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2021 Year in Review

At year-end 2020, DVFiber had 15 member towns, a business plan, and strong motivation to put the plan into action. Now, at year-end 2021, DVFiber has grown to include 24 towns in 3 counties, has selected its private sector vendor partner, and has obtained substantial grant funding to begin the work.

We have collectively accomplished a lot in this past year with the incredible work of Representatives and Alternates appointed by our member town Selectboards plus additional volunteers – some sixty people in all – who have applied technical, financial, and communications skills to keep us moving forward.  Now we are ready to design and construct the fiber optic network that will make internet access at gigabit speed a reality for nearly 8,000 homes and businesses on the grid that don’t have it now.

What are CUDs

Communication Union Districts (CUDs) are special purpose municipalities, just like water, fire, or sewer districts. Vermont had been struggling for many years through several governors of both parties to find a way to bring high-speed Internet to the most rural parts of our State, areas that commercial providers found unprofitable to serve.

Beginning in 2015 and continuing through this past year, the Vermont Legislature enacted legislation setting out the framework for the formation of municipal districts and giving them the tools to deliver service for all where there was none before. DVFiber is one of nine CUDs in Vermont.

Significant Events

Early on, our Governing Board, composed of Representatives and Alternates from all our member towns, decided that the best path to achieve the required results would be to form a Public/ Private Partnership in which DVFiber, the public partner, would own the network, manage it for the benefit of our customers, and pay a private sector partner to construct and operate it on our behalf. To that end, DVFiber issued a Request for Proposals (RFP) in February, setting out the specifications for a partner.

We received eleven responses to the RFP and dedicated several months to evaluating their financial value and alignment with our mission, vision, and principles. The Operations and Finance Committees led these evaluations. In July, the Governing  Board voted to select Great Works Internet (GWI) of Biddeford, Maine, a B Corporation. We signed a Memorandum of Understanding (MOU) with GWI and began to negotiate the full details of our partnership agreement.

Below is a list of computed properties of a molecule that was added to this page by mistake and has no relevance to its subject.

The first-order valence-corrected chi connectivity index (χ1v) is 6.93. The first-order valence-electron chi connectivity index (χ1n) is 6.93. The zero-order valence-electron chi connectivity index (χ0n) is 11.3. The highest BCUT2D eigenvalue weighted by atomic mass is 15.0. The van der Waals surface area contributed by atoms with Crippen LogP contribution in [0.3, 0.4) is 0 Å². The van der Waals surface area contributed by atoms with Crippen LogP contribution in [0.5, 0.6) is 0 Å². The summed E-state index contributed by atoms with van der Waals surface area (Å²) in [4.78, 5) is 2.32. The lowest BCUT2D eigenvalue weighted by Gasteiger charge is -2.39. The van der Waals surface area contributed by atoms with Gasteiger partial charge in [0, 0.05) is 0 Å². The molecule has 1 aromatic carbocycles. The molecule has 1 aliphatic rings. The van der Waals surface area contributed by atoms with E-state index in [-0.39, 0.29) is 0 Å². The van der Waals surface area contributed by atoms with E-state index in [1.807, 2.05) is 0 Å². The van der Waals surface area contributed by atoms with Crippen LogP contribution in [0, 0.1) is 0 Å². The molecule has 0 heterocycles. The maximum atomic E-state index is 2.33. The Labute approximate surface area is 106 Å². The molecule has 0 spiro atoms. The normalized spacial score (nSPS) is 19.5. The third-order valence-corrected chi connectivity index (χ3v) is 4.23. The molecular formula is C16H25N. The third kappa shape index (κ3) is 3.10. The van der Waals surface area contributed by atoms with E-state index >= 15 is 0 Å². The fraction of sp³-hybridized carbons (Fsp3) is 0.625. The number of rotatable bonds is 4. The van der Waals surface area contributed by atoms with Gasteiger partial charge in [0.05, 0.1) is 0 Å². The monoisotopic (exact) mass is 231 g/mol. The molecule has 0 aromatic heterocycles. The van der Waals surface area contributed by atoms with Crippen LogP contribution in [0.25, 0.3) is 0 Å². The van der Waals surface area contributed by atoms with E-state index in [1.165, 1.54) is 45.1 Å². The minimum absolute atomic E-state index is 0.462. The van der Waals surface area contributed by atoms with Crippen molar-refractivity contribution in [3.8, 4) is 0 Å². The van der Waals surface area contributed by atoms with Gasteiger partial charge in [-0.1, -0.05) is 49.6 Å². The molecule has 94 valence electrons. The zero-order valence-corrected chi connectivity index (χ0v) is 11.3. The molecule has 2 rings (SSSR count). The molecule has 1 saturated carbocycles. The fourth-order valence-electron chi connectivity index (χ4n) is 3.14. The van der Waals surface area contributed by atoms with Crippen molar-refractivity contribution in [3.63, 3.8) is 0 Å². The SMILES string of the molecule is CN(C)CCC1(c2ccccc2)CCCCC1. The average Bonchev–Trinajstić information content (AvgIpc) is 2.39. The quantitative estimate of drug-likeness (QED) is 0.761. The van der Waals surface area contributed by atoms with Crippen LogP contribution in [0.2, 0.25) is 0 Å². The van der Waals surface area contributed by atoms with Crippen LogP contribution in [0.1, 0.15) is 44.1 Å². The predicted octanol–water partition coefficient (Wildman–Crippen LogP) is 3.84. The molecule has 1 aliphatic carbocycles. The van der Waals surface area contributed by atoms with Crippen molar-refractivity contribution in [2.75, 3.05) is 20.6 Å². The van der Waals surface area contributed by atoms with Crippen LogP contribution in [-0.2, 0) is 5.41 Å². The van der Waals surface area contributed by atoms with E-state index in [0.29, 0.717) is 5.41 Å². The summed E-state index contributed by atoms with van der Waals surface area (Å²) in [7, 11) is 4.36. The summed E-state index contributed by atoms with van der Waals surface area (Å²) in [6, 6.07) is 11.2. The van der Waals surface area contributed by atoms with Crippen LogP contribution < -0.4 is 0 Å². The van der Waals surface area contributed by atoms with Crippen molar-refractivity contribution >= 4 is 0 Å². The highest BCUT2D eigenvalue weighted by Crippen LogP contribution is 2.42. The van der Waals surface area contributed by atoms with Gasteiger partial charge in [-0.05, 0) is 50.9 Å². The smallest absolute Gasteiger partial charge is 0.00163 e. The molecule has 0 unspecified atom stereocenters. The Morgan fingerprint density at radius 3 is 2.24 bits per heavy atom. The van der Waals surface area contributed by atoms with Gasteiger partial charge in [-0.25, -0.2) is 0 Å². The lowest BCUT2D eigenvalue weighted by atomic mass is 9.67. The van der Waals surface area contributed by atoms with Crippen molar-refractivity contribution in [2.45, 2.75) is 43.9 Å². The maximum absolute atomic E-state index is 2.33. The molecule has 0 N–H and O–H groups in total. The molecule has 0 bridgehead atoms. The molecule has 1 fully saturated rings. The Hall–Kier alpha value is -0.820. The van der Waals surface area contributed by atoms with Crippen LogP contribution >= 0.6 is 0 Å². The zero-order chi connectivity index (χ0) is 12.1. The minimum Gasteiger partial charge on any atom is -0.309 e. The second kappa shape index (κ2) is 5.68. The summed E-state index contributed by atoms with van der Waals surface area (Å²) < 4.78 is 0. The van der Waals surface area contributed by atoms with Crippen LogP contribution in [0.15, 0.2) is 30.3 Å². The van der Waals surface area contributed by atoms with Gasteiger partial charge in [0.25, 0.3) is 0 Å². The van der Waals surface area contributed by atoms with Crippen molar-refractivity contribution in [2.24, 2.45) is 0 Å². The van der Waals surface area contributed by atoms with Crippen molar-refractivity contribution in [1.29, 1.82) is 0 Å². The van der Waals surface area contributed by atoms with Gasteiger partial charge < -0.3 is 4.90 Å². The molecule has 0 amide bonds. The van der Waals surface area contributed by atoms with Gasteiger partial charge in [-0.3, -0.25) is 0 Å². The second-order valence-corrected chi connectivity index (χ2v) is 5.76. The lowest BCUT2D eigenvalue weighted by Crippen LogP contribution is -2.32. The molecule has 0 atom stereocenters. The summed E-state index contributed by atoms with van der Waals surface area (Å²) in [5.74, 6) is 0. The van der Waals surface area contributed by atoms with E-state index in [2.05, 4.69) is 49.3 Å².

At the same time, our Communications Committee worked to establish a relationship with our future customers and the community at large by creating a web site (DVFiber.net), a social media presence, and a quarterly newsletter. This Committee also established the systems to provide good internal communication so that our volunteer organization would be well coordinated. This was a considerable challenge because so many Board and committee members have poor internet service.

Next Steps

The Vermont Community Broadband Board (VCBB) has just awarded DVFiber a $4.1 million grant of federal funds to finance pre-construction work. This work includes a high­ level design for all 24 member towns and a detailed engineering design for the 6 Phase 1 towns, the ones with the largest concentrations of poorly served homes and businesses. In addition, the grant pays for necessary work by Green Mountain Power to prepare its poles for the attachment of our fiber next year.

As GWI begins the pre-construction work, DVFiber will apply to the VCBB for additional federal funds to finance network construction. We expect these funds to become available for awards early next year. We are grateful for the federal funding and for the VCBB’s consideration of our applications. This funding greatly speeds up the schedule for construction. We now expect to connect with our first customers next summer, to begin construction in other areas next year, and to complete by 2024 construction to all locations that have been served poorly until now.

Our Thanks

We would like to thank all of our Selectboards for their support, for their appointments of such highly-skilled delegates to our Board, and for their patience while we roll out this technically complex and expensive but essential program. We are working as fast as we can to deliver on the promise of a community-owned, fiber optic broadband network that provides affordable, world-class service to everyone.

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